Wednesday, September 30, 2009

Pushkin's Children

One of my favorite contemporary Russian writers is Tatyana Tolstaya. She also has a talk show on Russian television which my wife enjoys very much. I think she is a distant relation of Tolstoy, not that she promotes the claim. She has written several books, and my favorite is Pushkin's Children, a collection of essays and book reviews where she explores the enigmatic "Russian Soul," while looking at the modern political situation in Russia. She looks both inside and outside her country in the way Russia is presented. Not as personal or deep as Pamuk's classic Instanbul, but very satisfying nonetheless.

She was pretty tough on Mother Russia in this book. As Richard Eder noted in the review that is linked, she didn't spare anyone, not least of all, Gorbacev, who became such a darling of the West. She also talks about the unusual position women find themselves in Russia, having assumed many of the high education jobs and positions in society, but getting little of the respect that goes along with these roles. Great book for those looking for an intimate view of life in 21st century Russia.

Monday, September 28, 2009

Russian Ark

Russkii kovcheg's grand tour through the Hermitage—and Russian history—is presided over by an unseen narrator. As the film starts, he mumbles about an accident and it is clear he has little knowledge of quite where he is or why. After following a group of officers who have arrived for a ball in through a small back entrance, the narrator meets a tetchy and eccentric man in black, another time traveller and the only person who is aware of the narrator's presence. The man (who later turns out to be the Marquis de Custine, a 19th-century French diplomat), is more used to the oddities of coming to in another historical period, although he is rather bemused by his new-found ability to speak perfect Russian.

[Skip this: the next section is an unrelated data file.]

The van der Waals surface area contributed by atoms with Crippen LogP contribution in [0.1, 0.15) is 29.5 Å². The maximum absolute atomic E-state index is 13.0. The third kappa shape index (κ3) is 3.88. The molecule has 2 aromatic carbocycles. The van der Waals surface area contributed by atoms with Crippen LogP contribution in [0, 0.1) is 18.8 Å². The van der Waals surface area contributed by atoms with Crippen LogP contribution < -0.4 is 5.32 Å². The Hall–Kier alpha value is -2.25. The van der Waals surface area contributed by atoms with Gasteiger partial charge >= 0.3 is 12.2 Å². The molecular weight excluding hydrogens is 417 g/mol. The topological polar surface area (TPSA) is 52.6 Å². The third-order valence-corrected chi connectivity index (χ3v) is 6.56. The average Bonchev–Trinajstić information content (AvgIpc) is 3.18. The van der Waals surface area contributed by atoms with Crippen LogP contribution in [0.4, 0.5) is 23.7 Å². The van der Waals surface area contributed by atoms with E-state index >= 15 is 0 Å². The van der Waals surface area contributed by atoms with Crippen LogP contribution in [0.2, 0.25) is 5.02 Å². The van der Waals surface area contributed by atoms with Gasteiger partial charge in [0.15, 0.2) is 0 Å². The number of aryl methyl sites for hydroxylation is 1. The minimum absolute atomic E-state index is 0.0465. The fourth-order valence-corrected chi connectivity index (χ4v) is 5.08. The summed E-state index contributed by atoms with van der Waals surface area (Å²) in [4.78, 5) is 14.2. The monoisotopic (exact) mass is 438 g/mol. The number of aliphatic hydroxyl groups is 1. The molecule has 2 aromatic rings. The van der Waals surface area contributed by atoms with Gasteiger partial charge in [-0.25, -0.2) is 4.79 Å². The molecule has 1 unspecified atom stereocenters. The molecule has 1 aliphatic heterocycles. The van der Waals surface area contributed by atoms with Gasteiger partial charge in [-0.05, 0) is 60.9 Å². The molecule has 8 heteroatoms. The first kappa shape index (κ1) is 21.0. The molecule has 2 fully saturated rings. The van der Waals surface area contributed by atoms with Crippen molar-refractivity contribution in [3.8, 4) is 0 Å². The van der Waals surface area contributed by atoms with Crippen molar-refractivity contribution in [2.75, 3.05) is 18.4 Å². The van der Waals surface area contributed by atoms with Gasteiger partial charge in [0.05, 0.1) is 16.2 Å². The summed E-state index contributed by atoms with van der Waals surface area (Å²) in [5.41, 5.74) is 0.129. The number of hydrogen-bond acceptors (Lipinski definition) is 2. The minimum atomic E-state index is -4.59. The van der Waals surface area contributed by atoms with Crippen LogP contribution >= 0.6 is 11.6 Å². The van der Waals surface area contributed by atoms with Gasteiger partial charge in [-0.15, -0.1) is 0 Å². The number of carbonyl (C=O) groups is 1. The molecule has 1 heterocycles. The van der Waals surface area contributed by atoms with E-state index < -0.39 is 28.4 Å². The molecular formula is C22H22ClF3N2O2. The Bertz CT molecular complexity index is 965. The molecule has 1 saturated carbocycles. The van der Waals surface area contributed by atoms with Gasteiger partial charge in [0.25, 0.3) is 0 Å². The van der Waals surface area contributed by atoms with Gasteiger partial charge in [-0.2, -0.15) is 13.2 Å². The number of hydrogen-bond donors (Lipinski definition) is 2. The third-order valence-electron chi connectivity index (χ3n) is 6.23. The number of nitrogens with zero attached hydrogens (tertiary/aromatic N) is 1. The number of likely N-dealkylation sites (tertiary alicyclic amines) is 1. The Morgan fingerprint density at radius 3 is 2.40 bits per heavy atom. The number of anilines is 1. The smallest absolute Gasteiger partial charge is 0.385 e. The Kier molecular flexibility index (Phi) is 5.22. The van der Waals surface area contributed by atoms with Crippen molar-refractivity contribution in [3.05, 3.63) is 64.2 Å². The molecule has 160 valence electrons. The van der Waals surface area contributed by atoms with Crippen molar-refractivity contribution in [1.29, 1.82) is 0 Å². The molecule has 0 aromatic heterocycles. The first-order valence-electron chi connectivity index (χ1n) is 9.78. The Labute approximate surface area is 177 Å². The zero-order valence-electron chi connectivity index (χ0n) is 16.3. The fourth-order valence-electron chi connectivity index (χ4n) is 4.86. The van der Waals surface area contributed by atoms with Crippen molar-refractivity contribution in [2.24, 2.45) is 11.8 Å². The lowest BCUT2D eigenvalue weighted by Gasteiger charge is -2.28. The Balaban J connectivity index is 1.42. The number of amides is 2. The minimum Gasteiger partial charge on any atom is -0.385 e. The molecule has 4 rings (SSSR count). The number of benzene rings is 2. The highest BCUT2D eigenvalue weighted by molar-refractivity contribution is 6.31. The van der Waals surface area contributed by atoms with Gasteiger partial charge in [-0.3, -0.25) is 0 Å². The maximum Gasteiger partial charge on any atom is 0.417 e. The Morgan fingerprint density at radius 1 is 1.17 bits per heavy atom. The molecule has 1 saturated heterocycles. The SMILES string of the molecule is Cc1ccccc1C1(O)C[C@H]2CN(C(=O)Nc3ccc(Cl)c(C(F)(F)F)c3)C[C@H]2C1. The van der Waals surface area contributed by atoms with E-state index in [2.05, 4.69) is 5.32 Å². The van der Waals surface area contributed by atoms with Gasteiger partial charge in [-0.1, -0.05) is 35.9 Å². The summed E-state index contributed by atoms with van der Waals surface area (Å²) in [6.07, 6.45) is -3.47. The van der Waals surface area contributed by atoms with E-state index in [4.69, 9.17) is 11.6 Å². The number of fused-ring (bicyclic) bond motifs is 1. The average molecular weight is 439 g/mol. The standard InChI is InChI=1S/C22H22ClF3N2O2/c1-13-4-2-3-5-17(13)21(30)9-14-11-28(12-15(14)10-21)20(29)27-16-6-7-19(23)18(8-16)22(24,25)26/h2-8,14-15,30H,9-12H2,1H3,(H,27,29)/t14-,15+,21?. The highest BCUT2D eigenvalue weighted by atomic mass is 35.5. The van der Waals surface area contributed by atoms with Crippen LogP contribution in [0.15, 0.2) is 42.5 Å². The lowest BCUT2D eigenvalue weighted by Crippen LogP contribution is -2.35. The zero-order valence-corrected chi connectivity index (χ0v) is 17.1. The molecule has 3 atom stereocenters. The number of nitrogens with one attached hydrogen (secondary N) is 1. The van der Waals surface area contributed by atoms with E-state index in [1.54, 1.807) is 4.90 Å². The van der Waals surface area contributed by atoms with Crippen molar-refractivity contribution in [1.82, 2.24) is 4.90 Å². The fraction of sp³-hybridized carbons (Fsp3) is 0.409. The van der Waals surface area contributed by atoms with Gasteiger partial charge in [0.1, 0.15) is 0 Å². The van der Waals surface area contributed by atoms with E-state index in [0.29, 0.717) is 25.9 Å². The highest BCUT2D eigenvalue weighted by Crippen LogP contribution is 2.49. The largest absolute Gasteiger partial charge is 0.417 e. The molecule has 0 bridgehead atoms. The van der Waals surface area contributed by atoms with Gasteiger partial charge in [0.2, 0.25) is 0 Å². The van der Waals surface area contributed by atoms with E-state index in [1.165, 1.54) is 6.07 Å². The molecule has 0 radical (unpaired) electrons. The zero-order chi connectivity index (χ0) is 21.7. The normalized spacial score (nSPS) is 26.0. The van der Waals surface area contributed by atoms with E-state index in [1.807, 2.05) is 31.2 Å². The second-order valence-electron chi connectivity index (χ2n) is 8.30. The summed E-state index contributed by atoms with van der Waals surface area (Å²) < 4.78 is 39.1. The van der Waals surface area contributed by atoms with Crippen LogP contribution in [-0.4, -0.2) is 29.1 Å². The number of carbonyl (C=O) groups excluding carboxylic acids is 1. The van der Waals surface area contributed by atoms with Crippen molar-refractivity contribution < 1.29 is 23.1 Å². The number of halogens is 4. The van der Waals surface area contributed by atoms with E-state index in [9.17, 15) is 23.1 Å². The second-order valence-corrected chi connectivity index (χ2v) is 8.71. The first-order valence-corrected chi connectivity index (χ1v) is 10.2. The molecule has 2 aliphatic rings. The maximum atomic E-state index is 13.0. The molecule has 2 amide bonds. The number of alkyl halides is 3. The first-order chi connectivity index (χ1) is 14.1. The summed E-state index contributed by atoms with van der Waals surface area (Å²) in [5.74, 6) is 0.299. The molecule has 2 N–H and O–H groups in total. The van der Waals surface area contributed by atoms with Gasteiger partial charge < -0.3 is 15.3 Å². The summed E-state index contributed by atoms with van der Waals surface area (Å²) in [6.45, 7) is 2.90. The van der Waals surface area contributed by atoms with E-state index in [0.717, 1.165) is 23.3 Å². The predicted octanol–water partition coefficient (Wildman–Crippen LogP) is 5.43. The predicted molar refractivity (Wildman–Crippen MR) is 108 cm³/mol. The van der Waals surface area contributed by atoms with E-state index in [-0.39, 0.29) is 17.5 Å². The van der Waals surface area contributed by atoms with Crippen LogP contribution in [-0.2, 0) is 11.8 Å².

from a review in Kinoeye. Here's the trailer to the movie.

Natasha's Dance

I read this book by Orlando Figes a few years ago, which provides a sweeping view at Russia's cultural history. As Lisa Jardine notes in her Guardian review:

Figes sets out to capture the many-stranded complexity of the idea of cultural 'Russianness'. But this is not just a cultural history, despite Figes's title. His book is especially angled to arouse the interest of those to whom the works of a litany of Russian artists, musicians and authors are already familiar and much-loved, as familiar as the curious Russian-clad figures in Figes's striking photographs are alien. What was it about Russia and its influences that inspired the novels of Tolstoy and Dostoevsky, the plays of Chekhov, the music of Shostakovich and Tchaikovsky, the choreography of Stravinsky, the paintings of Chagall and Kandinsky?

No small task, and I thought Figes did a wonderful job. My wife's older cousin, a drama critic in Moscow, noted that Figes missed a key point here and there, but overall he felt it was a pretty good general history.

What I liked most was the way Figes wove all these strands together, making it feel that in Russia and even to some degree in the later Soviet Union there was a great sense of cultural continuity, arguably beginning with Pushkin's Eugene Onegin. So much of Russian literature is self-referential and the writers, composers and artists all seemed to move within tight circles. There was the odd man out like Dostoevsky or Goncharov, but it was interesting to read how much an influence Pushkin had on Gogol, and how he inspired Gogol to write Dead Souls, one of my personal favorite novels.

War and Peace

Richard Pevear and Larissa Volokhonsky have begun a quiet revolution in the translation of Russian literature. War and Peace is their latest translation. It is an extraordinary achievement, particularly because Pevear does not speak or read Russian but relies on a literal translation (with notes on syntax, nuances of meaning, and literary references) by his wife Larissa to write a more finished English draft. What really makes this wonderfully fresh and readable translation stand out from its predecessors is its absolute fidelity to the language of Tolstoy.

from a review by Orlando Figes in the New York Review of Books.